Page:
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Tensions overshadow trade talks
Liam Cochrane reports on the East Asia Summit, and how territorial tensions overshadowed trade talks among those attending.

Trade was supposed to be the name of the game at this week's East Asia Summit here in Phnom Penh.

It was a rare opportunity for the world's biggest economies, the United States and China, to share a table with the fast growing nations of the Asia Pacific.

But the business of doing business has been overshadowed by the territorial tensions which have intensified between China and its neighbours.

Liam Cochrane reports.
Transcript
LIAM COCHRANE, REPORTER: Cambodia was hoping it would end its turn as chair of ASEAN (Association of South-East Asian Nations) on a high. The guest list was impressive, with world leaders gathering for talks and the usual colourful dress ups. But it wasn't only the colours that clashed.

The Philippines confronted Cambodia over claims that ASEAN was united over disputes in the South China Sea.

ROS CHANTRABOT, ADVISER TO CAMBODIAN PRIME MINISTER (translation): Most ASEAN members, us included, have agreed not to talk about the South China Sea issue at international events like this.

LIAM COCHRANE: Most may have agreed but not all.

Philippines president, Benigno Aquino, interrupted Cambodia's Hun Sen to raise the objections of his country and one other, believed to be Vietnam.

There was no consensus, he said, insisting the Philippines would pursue its national interests if necessary outside the ASEAN model.

It was a loss of face for Cambodia, a close ally of China, which claims most of the South China Sea.

DR SURIN PITSUWAN, ASEAN SECRETARY GENERAL: We are not going to allow the issue to cloud or to affect other pursuits that we're doing together here with our dialogue partners.

LIAM COCHRANE: Those in the region believe the issue is serious enough to warrant discussions within the East Asia Summit, the grouping that involves ASEAN plus China, Russia, the US and Australia.

The United States and Australia are in lockstep on this issue, both pushing for a legally binding code of conduct to maintain peace in the South China Sea.

JULIA GILLARD, AUSTRALIAN PRIME MINISTER: We do believe that a code of conduct would assist with making sure that any, you know, issues in the South China Sea, any conduct there, could be managed in accordance with the code. That is, that the rules and manner of responses would be predictable and knowable.

LIAM COCHRANE: Regardless of whether ASEAN can paper over its differences this is time around, the rifts that have emerged during Cambodia's turn as chair unsettled its members.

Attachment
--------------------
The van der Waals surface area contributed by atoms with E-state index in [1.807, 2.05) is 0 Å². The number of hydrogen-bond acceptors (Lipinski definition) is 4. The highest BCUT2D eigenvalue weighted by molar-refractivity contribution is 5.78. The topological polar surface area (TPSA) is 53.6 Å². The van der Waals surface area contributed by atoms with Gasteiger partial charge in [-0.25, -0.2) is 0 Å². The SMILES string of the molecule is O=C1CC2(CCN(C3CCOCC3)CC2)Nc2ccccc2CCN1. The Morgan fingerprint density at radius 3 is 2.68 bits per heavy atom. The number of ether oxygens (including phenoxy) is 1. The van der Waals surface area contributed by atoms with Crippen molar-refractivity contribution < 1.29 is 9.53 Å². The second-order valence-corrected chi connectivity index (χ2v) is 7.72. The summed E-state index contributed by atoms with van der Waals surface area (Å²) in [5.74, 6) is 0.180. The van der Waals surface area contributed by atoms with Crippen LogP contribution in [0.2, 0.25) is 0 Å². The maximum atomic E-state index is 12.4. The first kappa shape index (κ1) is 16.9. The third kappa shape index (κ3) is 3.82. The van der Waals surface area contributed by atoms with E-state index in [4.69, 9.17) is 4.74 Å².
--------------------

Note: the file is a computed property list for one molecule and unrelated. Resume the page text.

After this summit the chair will pass to Brunei, a claimant country and the secretary general will be from Vietnam, another nation in dispute with China. This could shift the way ASEAN deals with the South China Sea issue.

While questions of consensus dominated the ASEAN meetings, the East Asia Summit wasn't just about security. In fact, on the sidelines of ASEAN negotiations began on a regional Free Trade Agreement that would cover a third of the world's exports.

CRAIG EMERSON, AUSTRALIAN TRADE MINISTER: The goal of both the Trans Pacific Partnership and the Regional Comprehensive Economic Partnership is to realise the vision of APEC (Asia-Pacific Economic Cooperation) for a free trade area for Asia and the Pacific.

Now, we now look like we're going to have two pathways to the one destination - a free trade area of Asia and the Pacific.

LIAM COCHRANE: Others see the two similar free trade pacts as competing: one including the US, the other leaving it out.

On the sidelines of the summits bilateral meetings offered the chance for less diplomatic encounters.

In contrast to the encouragement Barack Obama offered Burma, the meeting with Cambodia reportedly became tense when the US president raised human rights, violent land evictions and political prisoners.

PRAK SOKHAN, CAMBODIAN SECRETARY OF STATE (translation): During the meeting, US president Obama also raised the concerns of the US about Cambodian human rights issues, the process of democracy, and next year's general election.

LIAM COCHRANE: The criticism went both ways. Cambodia earlier accused the US of acting on behalf of the opposition, which is united under the self exiled leader Sam Rainsy.

In a clumsy diplomatic response, Cambodia insisted it was not a banana republic, when in fact no one had suggested it was.

Add to that suppression of peaceful protests before and during the summits, taking the shine off what should have been a moment of triumph for Cambodia.
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